Matt Levine

  • Aren't trade shows just sort of amazing? Like when I was a kid (also: when I was a banker) I went to the auto show at the Javits Center because, cars, awesome, but they have the same thing for, like, pharmaceuticals. You gotta imagine everyone is walking around being like "hmm, behind the medicine, huh? God I wish there were sweet Lamborghinis here."


    SEC Not Really Big Believers In Luck

    A thing that the SEC sometimes does now is notice when an anonymous foreigner buys a ton of otherwise thinly traded short-dated out-of-the-money call options just before a company announces big merger news that pushes the stock way up and makes those options suddenly hugely valuable, and go to court to take away the anonymous […]

    / Jul 8, 2013 at 11:40 AM
  • okay time for your hooker scandal really


    New York Attorney General Will Supervise When And How News Organization Can Report News

    The Financial Times has an article today called “Greece reaches agreement with ‘troika’ on bailout tranche” and I’m not going to tell you about it but you can go read it if you want. If you’re an FT subscriber just click on this link and there you are. If not, maybe try typing that title […]

    / Jul 8, 2013 at 9:45 AM
  • Dealbreaker Trivia question: whose porch is this?


    Borrowing More Money Now Almost Cheaper Than Borrowing Less Money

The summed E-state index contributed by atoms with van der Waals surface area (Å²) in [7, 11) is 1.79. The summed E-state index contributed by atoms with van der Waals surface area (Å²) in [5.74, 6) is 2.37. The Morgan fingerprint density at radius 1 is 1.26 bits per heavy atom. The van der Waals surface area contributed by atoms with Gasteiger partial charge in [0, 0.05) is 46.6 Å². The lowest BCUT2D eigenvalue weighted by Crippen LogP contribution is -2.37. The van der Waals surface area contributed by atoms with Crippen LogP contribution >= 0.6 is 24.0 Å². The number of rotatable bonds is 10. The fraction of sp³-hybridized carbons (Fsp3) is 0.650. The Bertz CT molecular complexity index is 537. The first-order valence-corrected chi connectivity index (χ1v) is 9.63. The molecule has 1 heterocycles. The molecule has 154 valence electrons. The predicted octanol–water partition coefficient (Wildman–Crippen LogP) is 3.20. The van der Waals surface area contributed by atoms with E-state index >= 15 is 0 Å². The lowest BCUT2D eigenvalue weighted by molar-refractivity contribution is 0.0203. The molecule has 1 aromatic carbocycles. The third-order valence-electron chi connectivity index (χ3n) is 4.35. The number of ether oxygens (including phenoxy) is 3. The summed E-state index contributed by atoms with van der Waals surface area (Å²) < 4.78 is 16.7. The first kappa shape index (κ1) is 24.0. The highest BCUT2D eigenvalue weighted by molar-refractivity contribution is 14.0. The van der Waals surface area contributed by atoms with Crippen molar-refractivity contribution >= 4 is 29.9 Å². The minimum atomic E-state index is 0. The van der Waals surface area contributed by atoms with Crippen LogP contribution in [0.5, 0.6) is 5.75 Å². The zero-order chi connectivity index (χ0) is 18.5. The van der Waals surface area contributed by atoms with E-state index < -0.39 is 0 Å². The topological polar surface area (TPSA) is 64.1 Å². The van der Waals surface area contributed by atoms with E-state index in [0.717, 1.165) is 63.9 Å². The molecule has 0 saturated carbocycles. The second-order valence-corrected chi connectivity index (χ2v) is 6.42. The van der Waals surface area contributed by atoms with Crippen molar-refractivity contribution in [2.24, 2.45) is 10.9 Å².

It’s fairly intuitive that lending money to rich people would be a better business than lending money to poor people.1 They have more money, for one thing, which makes it more likely that they’ll be able to pay you back. Their collateral tends to be better too. Administrative costs are lower – your loans are […]

    / Jul 3, 2013 at 12:49 PM
  • I mean, this could have been a picture of like a computer or the Nasdaq CEO or whatever, but LOOKIT THE DOGGIE.


    Nasdaq Screwed Up The Facebook IPO To Preserve The Integrity Of The Capital Markets

    Because Nasdaq messed up the Facebook IPO, a bunch of people lost money, and because this is America those people sued,1 and yesterday Nasdaq defended itself in a motion to dismiss, and I guess they’re probably right, I don’t know, but none of it exactly works as an advertisement for Nasdaq’s services. The main argument […]

    / Jul 3, 2013 at 10:02 AM
  • bitcoin mining



    One of my favorite pastimes is making small but terrible investment decisions so of course I’ve long wanted to buy some bitcoins, the cryptocurrency that comes from your imagination, or at least the imagination of your computer. Unfortunately as far as I can tell actually buying a bitcoin requires a fake passport, a short-wave radio, […]

    / Jul 2, 2013 at 1:28 PM
  • kinder gentler Icahn pic


    Carl Icahn Agreed To Lend Himself Some Money For Dell

    The latest in the Dell saga is that Carl Icahn has announced that he’s got the money to do his $10-to-$14-or-whatever-a-share tender offer, and by “money” of course I mean commitments from lenders that are contingent on the tender offer happening, which itself is contingent on a bunch of other things, including Dell shareholders voting […]